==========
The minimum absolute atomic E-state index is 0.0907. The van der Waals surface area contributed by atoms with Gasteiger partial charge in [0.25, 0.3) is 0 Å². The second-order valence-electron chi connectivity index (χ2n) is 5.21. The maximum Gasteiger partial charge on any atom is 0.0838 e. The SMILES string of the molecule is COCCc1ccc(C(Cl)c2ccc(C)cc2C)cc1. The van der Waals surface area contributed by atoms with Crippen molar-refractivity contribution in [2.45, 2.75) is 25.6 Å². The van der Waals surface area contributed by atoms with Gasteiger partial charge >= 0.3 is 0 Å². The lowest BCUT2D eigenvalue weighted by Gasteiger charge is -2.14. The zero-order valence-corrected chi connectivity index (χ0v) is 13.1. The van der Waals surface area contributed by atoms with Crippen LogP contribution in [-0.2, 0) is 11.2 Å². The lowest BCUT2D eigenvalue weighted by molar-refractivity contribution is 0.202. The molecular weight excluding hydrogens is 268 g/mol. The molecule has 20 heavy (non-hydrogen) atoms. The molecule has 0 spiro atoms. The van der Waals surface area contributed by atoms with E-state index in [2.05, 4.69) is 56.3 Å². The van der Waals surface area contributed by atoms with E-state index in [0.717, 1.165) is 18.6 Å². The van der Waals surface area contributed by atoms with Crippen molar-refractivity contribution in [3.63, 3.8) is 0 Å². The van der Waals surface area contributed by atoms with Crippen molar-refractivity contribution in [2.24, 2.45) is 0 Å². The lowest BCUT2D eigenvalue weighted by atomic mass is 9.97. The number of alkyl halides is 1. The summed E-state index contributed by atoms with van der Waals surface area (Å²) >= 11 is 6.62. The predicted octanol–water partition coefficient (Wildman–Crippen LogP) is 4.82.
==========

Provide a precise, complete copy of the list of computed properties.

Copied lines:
The minimum absolute atomic E-state index is 0.0907. The van der Waals surface area contributed by atoms with Gasteiger partial charge in [0.25, 0.3) is 0 Å². The second-order valence-electron chi connectivity index (χ2n) is 5.21. The maximum Gasteiger partial charge on any atom is 0.0838 e. The SMILES string of the molecule is COCCc1ccc(C(Cl)c2ccc(C)cc2C)cc1. The van der Waals surface area contributed by atoms with Crippen molar-refractivity contribution in [2.45, 2.75) is 25.6 Å². The van der Waals surface area contributed by atoms with Gasteiger partial charge >= 0.3 is 0 Å². The lowest BCUT2D eigenvalue weighted by Gasteiger charge is -2.14. The zero-order valence-corrected chi connectivity index (χ0v) is 13.1. The van der Waals surface area contributed by atoms with Crippen LogP contribution in [-0.2, 0) is 11.2 Å². The lowest BCUT2D eigenvalue weighted by molar-refractivity contribution is 0.202. The molecular weight excluding hydrogens is 268 g/mol. The molecule has 20 heavy (non-hydrogen) atoms. The molecule has 0 spiro atoms. The van der Waals surface area contributed by atoms with E-state index in [2.05, 4.69) is 56.3 Å². The van der Waals surface area contributed by atoms with E-state index in [0.717, 1.165) is 18.6 Å². The van der Waals surface area contributed by atoms with Crippen molar-refractivity contribution in [3.63, 3.8) is 0 Å². The van der Waals surface area contributed by atoms with Crippen molar-refractivity contribution in [2.24, 2.45) is 0 Å². The lowest BCUT2D eigenvalue weighted by atomic mass is 9.97. The number of alkyl halides is 1. The summed E-state index contributed by atoms with van der Waals surface area (Å²) >= 11 is 6.62. The predicted octanol–water partition coefficient (Wildman–Crippen LogP) is 4.82.